Bobby Leroy Brown and Johnnie Leroy Brown were convicted of the murder of James Stevens and sentenced to life imprisonment, convicted of aggravated assault of Allen Givens and sentenced to ten years imprisonment, and convicted of robbery by use of force by taking certain property from Allen Givens and sentenced to imprisonment for twenty years. Each sentence was to run consecutively.
The evidence shows that Wyomie Pryor had known the defendant brothers for a long time and had lived with Bobby Leroy Brown for several months. She and the brothers went to a certain house in Frogtown and she bought a half-pint of whiskey for them. The victims, Allen Givens and James Stevens (alias Cornbread), arrived at the house later. Johnny Leroy Brown heard Cornbread mention something about money. The defendants and Wyomie left the house and waited outside for the victims to leave. When the victims left, Johnnie Leroy Brown attacked Givens with a knife while Bobby Leroy Brown attacked Stevens with a large concrete block. The defendants then went through the victims' pockets taking an unknown amount of change from Givens and the victims were then dragged into the bushes. During the attack Wyomie testified that she tried to get the defendants to stop but that they ignored her. After the attack she stated that she did not call for help for the victims because someone else had already called. Other evidence was introduced which showed the scene of the crime, the wounds inflicted on Givens and Stevens, and the condition of Givens' clothing which was the same as the testimony given by Wyomie. A statement of Johnnie Leroy Brown was also introduced into evidence which contained an admission that he inflicted some blows on one of the victims.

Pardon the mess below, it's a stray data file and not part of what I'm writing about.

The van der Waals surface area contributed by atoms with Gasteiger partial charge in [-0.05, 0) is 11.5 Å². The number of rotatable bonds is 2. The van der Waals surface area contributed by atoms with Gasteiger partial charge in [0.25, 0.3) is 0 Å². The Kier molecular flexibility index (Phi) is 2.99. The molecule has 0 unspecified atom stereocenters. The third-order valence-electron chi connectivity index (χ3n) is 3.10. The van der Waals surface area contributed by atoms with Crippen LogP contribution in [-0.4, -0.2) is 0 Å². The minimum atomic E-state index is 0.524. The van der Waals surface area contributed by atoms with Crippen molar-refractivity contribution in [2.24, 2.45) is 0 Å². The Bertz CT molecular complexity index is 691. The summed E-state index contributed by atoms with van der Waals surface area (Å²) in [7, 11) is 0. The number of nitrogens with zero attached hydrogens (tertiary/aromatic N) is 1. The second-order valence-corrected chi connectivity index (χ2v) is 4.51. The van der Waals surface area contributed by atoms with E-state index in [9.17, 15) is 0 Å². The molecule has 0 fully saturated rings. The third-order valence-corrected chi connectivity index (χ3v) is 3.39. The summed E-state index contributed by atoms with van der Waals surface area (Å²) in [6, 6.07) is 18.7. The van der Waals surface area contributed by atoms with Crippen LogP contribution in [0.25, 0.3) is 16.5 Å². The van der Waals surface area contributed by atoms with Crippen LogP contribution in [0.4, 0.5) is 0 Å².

The defendants moved for a judgment notwithstanding the verdicts based on their motion for directed verdict during the trial of the case. The motions for directed verdicts and judgment notwithstanding the verdicts were overruled. The defendants appeal the denial of their motion for judgment notwithstanding the verdicts to this court. Held:
The appellants contend that only one question is presented for review in this case and that question is whether Wyomie Pryor was an accomplice of the defendants in the crimes for which they were convicted and if so, whether her testimony was sufficiently corroborated.
Pretermitting the question of whether Wyomie Pryor was an accomplice in the crimes, her testimony was sufficiently corroborated by other evidence. "It is not required that this corroboration shall of itself be sufficient to warrant a verdict, or that the testimony of the accomplice be corroborated in every material particular. Taylor v. State, 110 Ga. 151
; Dixon v. State, 116 Ga. 186
. Slight evidence from an extraneous source identifying the accused as a participator in the criminal act will be sufficient corroboration of the accomplice to support a verdict. Evans v. State, 78 Ga. 351
, Roberts v. State, 55 Ga. 220
. The sufficiency of the corroboration of the testimony of the accomplice to produce conviction of the defendant's guilt is peculiarly a matter for the jury to determine. If the verdict is founded on slight evidence of corroboration connecting the defendant with the crime, it can not be said, as a matter of law, that the verdict is contrary to the evidence. Chapman v. State, 109 Ga. 165
." Hargrove v. State, 125 Ga. 270
, 274 (54 SE 164
); Slocum v. State, 230 Ga. 762 (3) (199 SE2d 202)
Andrew J. Ryan, Jr., District Attorney, Michael K. Gardner, Joseph D. Newman, Assistant District Attorneys, Arthur K. Bolton, Attorney General, John W. Dunsmore, Jr., Deputy Assistant Attorney General, for appellee.